Under The Building (Scotland) Act 2003, the Scottish Building Standards system sets minimum standards applicable where new building work is proposed. These mandatory standards, and guidance on how they may be complied with, are published in the Building Standards Technical Handbooks. The building standards system is administered by local authorities who are appointed as the verifiers for their own geographical areas.
Standard 3.14, Ventilation, in Section 3, Environment, of the Building Standards Technical Handbook 2020: non-domestic, states: 'every building must be designed and constructed in such a way that ventilation is provided so that the air inside the building is not a threat to the building or the health of the occupants'. This requirement is applied at the point construction work takes place and does not apply retrospectively to buildings constructed to lesser previous standards. As such, existing buildings require to have their ventilation systems effectively managed by their owners, operators and occupiers to ensure good levels of indoor air quality are maintained.
Evidence suggests that in poorly ventilated indoor spaces, airborne aerosols are a possible transmission route of COVID-19. It is recognised that the higher the rate of ventilation, the lower the risk of airborne transmission. However, occupant thermal comfort, energy demands and associated carbon emissions will also need to be considered as part of a building ventilation strategy. This short, focussed project gathered evidence to assess whether application of the current ventilation guidance in the Non-Domestic Technical Handbook provides adequate basis for simple operational practices that can be used to effectively mitigate the indoor airborne transmission of diseases such as COVID-19.
An industry survey was conducted to establish what ventilation guidance was being used by industry in practice when designing new or maintaining existing non-domestic buildings. The results indicate a wide range of ventilation design guides and technical literature are being used in practice, from various sources including CIBSE, BB101, ASHRAE, HTM, BSRIA and BS 16798-3.
Examples measures for effective ventilation to mitigate the spread of airborne contaminants have been identified. These include the following: i) CO2 monitoring (as a proxy for ventilation), ii) examination and maintenance of installed ventilation systems, iii) maximising outdoor airflow by increasing natural ventilation provision, intermittent purge ventilation, extending operation of intermittent ventilation systems and/or installing new passive or mechanical ventilation systems (whilst maintaining setpoints for thermal comfort), iv) diverting direct airflow away from groups of individuals, v) avoiding recirculation of air, vi) use of enhanced filtration and/or air cleaning devices, vii) provision of breaks / fallow periods between occupants, and viii) ensuring negative pressure in toilets.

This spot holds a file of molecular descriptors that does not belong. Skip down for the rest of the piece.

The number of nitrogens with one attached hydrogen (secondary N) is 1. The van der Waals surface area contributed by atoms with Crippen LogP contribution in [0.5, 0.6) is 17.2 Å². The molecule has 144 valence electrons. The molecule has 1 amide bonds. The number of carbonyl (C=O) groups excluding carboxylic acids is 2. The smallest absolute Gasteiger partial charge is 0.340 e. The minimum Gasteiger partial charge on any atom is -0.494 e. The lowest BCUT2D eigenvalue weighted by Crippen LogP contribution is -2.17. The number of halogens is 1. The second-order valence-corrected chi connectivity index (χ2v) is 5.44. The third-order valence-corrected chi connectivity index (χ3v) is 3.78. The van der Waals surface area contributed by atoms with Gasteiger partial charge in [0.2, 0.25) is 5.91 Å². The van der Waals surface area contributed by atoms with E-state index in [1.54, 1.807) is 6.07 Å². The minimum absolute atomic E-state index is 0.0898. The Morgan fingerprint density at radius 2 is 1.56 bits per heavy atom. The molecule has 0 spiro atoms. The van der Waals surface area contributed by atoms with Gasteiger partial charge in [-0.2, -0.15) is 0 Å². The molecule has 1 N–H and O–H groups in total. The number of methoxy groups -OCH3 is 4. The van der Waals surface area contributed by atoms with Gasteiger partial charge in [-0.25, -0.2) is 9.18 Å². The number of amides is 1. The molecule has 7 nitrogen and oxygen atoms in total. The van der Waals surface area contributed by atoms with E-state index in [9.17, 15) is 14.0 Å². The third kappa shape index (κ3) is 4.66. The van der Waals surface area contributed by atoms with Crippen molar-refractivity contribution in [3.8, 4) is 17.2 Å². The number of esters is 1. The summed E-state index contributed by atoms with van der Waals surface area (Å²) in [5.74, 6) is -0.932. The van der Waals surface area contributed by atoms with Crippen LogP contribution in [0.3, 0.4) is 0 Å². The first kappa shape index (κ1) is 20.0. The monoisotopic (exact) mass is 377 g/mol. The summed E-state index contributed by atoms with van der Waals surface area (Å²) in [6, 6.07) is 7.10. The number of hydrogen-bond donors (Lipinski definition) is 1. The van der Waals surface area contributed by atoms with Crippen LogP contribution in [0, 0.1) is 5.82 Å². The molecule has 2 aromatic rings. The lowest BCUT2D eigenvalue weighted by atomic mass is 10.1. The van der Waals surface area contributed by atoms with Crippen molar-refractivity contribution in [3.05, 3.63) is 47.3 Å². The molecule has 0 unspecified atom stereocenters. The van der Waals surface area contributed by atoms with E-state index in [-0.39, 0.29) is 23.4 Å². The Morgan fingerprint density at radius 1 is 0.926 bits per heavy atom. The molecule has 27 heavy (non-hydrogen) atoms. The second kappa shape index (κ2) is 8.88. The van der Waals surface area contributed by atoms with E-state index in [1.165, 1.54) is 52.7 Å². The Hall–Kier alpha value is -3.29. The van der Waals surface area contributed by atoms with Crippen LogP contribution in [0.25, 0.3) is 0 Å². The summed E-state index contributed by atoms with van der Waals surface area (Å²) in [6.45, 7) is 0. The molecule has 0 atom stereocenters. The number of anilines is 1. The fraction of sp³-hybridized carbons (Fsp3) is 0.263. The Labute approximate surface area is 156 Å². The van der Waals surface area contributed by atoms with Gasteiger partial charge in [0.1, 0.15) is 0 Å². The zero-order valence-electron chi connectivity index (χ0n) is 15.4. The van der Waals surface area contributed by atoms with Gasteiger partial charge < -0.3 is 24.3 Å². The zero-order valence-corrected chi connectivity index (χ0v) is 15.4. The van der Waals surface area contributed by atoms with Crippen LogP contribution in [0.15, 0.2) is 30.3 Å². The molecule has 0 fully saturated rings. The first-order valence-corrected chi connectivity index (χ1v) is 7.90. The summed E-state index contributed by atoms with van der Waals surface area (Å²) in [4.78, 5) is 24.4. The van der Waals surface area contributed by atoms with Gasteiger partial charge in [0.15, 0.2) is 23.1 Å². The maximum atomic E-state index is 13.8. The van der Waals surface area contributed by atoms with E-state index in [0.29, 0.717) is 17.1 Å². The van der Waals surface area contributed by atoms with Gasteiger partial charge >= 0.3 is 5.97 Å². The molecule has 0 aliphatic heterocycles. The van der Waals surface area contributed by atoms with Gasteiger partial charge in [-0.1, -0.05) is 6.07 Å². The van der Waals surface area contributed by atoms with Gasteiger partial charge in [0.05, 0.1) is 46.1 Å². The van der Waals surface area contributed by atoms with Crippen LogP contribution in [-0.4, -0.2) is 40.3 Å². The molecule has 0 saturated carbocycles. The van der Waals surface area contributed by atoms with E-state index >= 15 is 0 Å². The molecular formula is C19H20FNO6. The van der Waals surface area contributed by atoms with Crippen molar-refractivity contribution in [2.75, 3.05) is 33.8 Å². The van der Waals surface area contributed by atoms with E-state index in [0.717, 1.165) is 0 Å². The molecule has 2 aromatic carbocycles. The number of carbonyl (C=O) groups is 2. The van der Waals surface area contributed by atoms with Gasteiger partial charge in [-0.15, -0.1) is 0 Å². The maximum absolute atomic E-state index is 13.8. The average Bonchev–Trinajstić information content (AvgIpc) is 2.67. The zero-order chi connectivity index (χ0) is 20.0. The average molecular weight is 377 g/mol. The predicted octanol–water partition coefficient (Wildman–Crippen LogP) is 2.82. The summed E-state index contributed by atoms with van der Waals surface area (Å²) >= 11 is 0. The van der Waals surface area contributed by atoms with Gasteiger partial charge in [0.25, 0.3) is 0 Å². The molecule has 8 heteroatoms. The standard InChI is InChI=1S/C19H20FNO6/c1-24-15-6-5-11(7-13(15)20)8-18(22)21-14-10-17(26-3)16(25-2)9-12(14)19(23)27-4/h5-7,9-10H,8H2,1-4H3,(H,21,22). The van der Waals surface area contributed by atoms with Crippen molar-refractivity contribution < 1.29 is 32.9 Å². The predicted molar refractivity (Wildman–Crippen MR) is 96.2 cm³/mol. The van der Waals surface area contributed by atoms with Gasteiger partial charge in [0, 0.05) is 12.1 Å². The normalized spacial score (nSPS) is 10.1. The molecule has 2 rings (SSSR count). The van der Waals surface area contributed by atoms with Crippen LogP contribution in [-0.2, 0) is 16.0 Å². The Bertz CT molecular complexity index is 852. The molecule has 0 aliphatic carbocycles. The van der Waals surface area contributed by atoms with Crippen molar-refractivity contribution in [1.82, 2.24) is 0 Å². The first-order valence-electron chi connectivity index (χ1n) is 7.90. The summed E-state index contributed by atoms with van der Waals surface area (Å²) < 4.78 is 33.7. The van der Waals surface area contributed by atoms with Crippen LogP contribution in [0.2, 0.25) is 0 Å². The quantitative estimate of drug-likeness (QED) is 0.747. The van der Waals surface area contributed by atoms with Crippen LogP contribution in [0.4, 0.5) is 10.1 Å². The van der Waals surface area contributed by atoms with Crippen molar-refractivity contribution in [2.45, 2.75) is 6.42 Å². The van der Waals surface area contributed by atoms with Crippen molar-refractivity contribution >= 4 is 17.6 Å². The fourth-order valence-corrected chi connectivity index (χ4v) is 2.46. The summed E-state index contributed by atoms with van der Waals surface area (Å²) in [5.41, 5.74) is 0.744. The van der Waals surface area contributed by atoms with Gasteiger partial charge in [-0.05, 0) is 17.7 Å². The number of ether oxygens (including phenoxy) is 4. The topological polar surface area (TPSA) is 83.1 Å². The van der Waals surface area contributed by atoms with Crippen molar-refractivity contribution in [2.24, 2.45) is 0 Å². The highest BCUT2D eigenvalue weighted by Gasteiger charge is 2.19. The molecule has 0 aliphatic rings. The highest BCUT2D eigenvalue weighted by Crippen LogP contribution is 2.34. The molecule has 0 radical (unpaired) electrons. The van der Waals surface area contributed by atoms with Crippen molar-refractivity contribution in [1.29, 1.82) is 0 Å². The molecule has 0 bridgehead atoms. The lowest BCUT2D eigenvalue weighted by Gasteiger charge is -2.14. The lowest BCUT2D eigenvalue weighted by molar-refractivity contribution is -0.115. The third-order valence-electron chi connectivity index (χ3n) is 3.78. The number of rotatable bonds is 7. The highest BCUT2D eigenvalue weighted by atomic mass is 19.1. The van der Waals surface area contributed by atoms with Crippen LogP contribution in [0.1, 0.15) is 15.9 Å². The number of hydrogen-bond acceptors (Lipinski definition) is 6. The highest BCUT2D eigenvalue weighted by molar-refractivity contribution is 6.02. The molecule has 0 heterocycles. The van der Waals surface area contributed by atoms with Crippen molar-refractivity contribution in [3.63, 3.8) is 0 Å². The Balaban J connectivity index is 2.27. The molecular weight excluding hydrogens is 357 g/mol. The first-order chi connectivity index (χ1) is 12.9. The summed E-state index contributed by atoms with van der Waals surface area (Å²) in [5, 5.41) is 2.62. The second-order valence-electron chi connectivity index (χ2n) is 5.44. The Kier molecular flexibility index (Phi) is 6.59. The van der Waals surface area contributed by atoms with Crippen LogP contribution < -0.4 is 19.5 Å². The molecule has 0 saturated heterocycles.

Whilst current industry standards for ventilation may be acceptable to minimize the risks of COVID-19 transmission if implemented correctly, a principal issue is whether these are being met a) in use and b) maintained over time. There remains virtually no reliable data on ventilation performance in practice for non-domestic buildings. Therefore, in order to provide greater assurance that adequate ventilation is provided in new non-domestic buildings, the following recommendations for change are provided:
- The phasing out of recirculation of air and replacement over time with heat exchanger systems which prohibit the mixing of intake and extract air to avoid airborne pathogen transmission.
- An increase in the recommended mechanical ventilation supply rate in building regulations from 8 l/s/p to 10 l/s/p is suggested for occupied rooms, in addition to the need for greater clarity in the definition of supply rates and consideration of occupancy limits, based on the capacity of ventilation systems.
- The introduction of requirements for CO2 monitoring in multi-occupancy high risk spaces to help identify airborne transmission risk related to poor ventilation and/or high occupancy, to prompt and inform behaviour change. This should be provided with clear guidance and appropriate information specifically tailored to the user group, to enable monitors to be used effectively.
- The consideration of infectious disease transmission in building ventilation regulations through the provision of explicit advice on the risk of far-field (>2m) aerosol airborne transmission. The importance of ventilation in mitigating this risk should be highlighted (e.g. in Section 3.14.1).
- The identification of ventilation performance standards and enhanced measures to ensure that compliance is achieved in use (building regulations) and maintained over time (other legislation). The introduction of a performance-based framework for assessing ventilation performance in non-domestic buildings (e.g. through an annual building 'health-check' / 'MOT', or for new retrofit works), would help ensure regular assessment of performance and verification of compliance over time.
- The requirement for a building ventilation maintenance plan, to support the regular inspection, cleaning and maintenance of ventilation systems in practice.
- Provision of a communications / labelling strategy for building ventilation systems (like the domestic energy 'quick start guides') to provide a clear, simple explanation to building users on what the ventilation strategy is, and how to use it. Whilst Standard 3.14.10 requires key information on the ventilation system to be provided on completion, the provision of short, visual instructions (for instance, next to ventilation systems or controls) would help ensure accessibility to all users and support understanding and effective operation of ventilation systems in practice.
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